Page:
So a story’s not told simply in numbers. In the just-completed World Series, was the excellence of the games, and the home-run record, a matter of great hitting or lousy pitching? It’s your perspective. We cheer when Air Force fighter jets fly low over a sports stadium. If you’re a shepherd in Afghanistan and you see a low-flying jet, you run. At a football game, people stand for the National Anthem. But when athletes kneel in protest of police violence against black people, outrage follows. Both are political messages. But one is allowed, one frowned upon.

One respondent to my pre-game tweet about the LA police quartet insisted guns are “part of the uniform.”

No, comfortable trousers are a part of the uniform. Guns are a whole other, and very ill-fitting, accessory in civil society.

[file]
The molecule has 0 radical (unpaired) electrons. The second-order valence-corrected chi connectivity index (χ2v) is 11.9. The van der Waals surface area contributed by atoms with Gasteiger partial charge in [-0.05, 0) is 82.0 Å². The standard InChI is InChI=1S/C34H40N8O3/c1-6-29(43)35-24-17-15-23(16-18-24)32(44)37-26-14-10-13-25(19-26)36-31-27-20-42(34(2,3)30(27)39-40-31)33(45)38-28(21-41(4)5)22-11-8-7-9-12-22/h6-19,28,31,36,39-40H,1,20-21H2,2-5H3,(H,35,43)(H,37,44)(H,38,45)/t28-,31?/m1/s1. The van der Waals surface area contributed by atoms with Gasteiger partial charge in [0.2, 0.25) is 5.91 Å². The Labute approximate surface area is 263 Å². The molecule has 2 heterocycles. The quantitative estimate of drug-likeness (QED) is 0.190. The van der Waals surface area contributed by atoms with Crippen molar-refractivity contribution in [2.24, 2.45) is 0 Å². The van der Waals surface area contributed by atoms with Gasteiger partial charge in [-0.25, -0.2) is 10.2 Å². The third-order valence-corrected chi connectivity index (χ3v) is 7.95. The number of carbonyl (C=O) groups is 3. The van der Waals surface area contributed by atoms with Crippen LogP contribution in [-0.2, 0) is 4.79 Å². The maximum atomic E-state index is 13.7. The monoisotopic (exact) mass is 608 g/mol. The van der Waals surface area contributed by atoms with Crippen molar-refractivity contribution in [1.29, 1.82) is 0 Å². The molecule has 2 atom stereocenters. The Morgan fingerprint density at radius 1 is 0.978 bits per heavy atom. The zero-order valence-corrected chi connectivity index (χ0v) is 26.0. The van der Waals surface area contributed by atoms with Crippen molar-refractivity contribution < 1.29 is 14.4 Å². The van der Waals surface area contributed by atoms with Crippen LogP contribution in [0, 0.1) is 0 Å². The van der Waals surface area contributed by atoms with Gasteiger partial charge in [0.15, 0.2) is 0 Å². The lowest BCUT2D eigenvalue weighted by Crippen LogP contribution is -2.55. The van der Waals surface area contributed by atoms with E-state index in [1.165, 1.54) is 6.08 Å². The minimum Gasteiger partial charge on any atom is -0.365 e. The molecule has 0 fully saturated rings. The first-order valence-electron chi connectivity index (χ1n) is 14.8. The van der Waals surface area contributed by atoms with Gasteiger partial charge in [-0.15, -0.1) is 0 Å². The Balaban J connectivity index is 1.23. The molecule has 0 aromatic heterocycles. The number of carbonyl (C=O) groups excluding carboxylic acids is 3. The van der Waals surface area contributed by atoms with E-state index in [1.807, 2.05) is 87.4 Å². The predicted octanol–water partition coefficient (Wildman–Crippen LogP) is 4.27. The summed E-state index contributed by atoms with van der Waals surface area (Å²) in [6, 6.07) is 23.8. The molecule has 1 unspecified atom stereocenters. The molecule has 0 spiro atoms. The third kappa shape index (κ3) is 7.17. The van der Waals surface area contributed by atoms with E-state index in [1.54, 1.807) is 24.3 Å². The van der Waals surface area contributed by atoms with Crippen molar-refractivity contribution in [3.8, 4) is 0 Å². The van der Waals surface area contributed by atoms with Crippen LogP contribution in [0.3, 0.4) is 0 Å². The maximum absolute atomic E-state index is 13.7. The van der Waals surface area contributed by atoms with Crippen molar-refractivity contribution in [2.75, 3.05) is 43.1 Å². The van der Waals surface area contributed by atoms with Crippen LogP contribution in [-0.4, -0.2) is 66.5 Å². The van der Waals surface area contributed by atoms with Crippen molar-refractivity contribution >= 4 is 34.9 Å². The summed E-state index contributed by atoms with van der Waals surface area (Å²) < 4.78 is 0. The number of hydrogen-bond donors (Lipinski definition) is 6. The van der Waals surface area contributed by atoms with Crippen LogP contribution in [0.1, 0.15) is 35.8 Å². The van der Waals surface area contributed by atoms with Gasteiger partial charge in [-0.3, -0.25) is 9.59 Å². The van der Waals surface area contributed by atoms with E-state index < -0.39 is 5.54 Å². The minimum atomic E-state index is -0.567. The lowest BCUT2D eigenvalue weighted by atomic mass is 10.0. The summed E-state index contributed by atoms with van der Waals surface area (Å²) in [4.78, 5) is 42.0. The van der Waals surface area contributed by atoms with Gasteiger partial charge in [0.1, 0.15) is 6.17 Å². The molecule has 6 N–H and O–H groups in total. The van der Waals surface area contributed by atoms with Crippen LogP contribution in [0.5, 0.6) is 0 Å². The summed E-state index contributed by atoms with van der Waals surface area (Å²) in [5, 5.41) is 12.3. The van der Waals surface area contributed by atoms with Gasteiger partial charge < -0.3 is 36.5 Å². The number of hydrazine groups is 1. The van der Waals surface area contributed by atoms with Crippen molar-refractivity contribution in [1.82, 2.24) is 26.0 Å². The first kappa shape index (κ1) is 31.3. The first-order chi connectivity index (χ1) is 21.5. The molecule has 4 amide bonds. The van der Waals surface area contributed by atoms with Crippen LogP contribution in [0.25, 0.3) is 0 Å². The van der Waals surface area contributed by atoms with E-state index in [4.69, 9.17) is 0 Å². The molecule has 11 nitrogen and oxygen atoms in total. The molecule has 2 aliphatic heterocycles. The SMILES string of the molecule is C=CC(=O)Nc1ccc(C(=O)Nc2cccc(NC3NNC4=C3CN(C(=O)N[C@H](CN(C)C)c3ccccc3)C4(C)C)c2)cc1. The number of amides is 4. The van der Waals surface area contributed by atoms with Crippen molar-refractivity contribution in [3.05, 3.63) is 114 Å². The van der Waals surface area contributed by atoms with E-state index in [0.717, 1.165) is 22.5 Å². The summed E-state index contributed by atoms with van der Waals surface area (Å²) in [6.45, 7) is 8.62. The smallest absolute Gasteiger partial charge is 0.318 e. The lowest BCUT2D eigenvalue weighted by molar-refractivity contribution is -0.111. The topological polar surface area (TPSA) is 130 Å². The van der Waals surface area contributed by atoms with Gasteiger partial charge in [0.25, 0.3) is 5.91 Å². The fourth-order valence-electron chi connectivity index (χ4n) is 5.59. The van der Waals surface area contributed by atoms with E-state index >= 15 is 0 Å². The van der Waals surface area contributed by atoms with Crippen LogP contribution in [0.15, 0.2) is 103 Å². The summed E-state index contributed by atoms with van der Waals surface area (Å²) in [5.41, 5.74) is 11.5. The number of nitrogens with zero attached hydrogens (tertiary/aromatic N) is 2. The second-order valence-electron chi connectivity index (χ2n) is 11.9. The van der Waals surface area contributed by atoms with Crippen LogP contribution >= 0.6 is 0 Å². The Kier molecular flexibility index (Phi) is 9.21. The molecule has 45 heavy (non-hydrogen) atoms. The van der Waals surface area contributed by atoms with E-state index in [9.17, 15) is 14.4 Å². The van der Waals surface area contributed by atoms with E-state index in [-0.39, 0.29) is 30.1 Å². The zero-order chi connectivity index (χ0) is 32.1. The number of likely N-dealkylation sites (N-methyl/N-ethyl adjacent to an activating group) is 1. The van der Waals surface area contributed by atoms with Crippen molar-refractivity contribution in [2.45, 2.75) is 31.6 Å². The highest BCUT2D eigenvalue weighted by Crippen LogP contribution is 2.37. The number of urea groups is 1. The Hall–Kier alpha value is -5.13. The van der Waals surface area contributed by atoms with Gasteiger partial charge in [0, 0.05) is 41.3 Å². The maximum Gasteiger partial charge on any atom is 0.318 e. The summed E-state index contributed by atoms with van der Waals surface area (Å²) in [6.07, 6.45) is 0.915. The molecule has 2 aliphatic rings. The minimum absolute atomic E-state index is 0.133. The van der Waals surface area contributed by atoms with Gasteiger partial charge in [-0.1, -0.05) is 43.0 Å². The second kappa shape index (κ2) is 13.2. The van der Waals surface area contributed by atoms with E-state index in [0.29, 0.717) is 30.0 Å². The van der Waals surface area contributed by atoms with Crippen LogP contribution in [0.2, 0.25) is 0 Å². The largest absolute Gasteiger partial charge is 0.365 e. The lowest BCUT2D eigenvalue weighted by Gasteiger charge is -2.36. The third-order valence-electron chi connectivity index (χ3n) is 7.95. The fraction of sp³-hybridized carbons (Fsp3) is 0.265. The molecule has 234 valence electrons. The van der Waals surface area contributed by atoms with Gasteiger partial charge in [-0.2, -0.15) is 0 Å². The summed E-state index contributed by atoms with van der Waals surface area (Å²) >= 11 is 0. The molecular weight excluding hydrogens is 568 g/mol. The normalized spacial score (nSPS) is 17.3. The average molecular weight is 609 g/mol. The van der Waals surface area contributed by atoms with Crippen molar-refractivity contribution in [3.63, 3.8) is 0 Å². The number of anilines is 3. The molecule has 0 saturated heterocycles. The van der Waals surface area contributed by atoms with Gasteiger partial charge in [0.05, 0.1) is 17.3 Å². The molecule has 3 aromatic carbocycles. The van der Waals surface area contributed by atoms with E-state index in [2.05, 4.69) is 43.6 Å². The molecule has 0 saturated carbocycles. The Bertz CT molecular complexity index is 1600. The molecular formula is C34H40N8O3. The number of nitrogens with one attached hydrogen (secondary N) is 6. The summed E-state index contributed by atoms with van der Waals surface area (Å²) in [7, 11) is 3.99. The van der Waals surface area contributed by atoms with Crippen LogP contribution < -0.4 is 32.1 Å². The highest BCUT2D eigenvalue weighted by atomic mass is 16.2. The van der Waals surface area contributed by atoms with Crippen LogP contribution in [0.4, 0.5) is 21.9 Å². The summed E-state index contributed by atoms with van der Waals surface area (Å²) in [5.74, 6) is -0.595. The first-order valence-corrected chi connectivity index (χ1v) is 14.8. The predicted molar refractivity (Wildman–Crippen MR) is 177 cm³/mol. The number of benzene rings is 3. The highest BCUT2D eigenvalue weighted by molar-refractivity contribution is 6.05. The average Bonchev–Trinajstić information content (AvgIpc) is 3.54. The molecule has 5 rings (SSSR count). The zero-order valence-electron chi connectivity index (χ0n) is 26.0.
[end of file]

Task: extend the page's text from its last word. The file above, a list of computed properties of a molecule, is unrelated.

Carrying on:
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The Critical Mass

I read The Sunday New York Times, so you don’t have to: June 3

Rain: It’s a deluge this morning. The dog refuses to go out. She’d better not crap by the door. The coffee is from the island of Java. First music of the day: Jimmy Smith’s jazz organ.

1, The National Rifle Association always remains quiet whenever a gun crime leads the day’s newscasts, and last week’s killings in Seattle were no exception. A guy who’d been ejected from a coffee shop for erratic behavior returned with a .45 automatic, shot two people dead, both klezmer musicians, then murdered three people in a carjacking before killing himself. Seattle has had 21 gun homicides in the first five months of 2012, equal to all of last year. “If you look back to the shootings we’ve had this year and the prior year,” says Mayor Mike McGinn, “you can see many of them are related to the belief that it’s OK to carry a gun somewhere to solve a dispute.”